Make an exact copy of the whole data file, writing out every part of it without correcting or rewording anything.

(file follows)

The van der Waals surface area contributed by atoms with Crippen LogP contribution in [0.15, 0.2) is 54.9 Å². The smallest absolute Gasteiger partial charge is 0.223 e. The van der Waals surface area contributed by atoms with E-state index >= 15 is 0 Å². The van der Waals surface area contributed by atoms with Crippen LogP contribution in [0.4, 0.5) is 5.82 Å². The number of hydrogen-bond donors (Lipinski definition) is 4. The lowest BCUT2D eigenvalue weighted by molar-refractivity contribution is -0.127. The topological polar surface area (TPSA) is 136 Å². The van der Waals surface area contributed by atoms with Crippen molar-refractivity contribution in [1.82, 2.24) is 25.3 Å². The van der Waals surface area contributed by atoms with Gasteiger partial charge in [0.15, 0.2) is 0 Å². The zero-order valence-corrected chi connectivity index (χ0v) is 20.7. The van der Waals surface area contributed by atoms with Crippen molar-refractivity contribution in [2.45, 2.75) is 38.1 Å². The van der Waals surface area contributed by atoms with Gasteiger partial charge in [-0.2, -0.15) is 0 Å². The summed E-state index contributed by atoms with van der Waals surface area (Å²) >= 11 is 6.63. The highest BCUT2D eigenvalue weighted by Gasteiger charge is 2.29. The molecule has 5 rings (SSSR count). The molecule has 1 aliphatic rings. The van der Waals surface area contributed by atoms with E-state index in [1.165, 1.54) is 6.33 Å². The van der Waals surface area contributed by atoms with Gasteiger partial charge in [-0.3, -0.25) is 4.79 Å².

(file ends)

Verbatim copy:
The van der Waals surface area contributed by atoms with Crippen LogP contribution in [0.15, 0.2) is 54.9 Å². The smallest absolute Gasteiger partial charge is 0.223 e. The van der Waals surface area contributed by atoms with E-state index >= 15 is 0 Å². The van der Waals surface area contributed by atoms with Crippen LogP contribution in [0.4, 0.5) is 5.82 Å². The number of hydrogen-bond donors (Lipinski definition) is 4. The lowest BCUT2D eigenvalue weighted by molar-refractivity contribution is -0.127. The topological polar surface area (TPSA) is 136 Å². The van der Waals surface area contributed by atoms with Crippen molar-refractivity contribution in [1.82, 2.24) is 25.3 Å². The van der Waals surface area contributed by atoms with Gasteiger partial charge in [0.15, 0.2) is 0 Å². The zero-order valence-corrected chi connectivity index (χ0v) is 20.7. The van der Waals surface area contributed by atoms with Crippen molar-refractivity contribution in [2.45, 2.75) is 38.1 Å². The van der Waals surface area contributed by atoms with Gasteiger partial charge in [-0.2, -0.15) is 0 Å². The summed E-state index contributed by atoms with van der Waals surface area (Å²) >= 11 is 6.63. The highest BCUT2D eigenvalue weighted by Gasteiger charge is 2.29. The molecule has 5 rings (SSSR count). The molecule has 1 aliphatic rings. The van der Waals surface area contributed by atoms with E-state index in [1.165, 1.54) is 6.33 Å². The van der Waals surface area contributed by atoms with Gasteiger partial charge in [-0.3, -0.25) is 4.79 Å².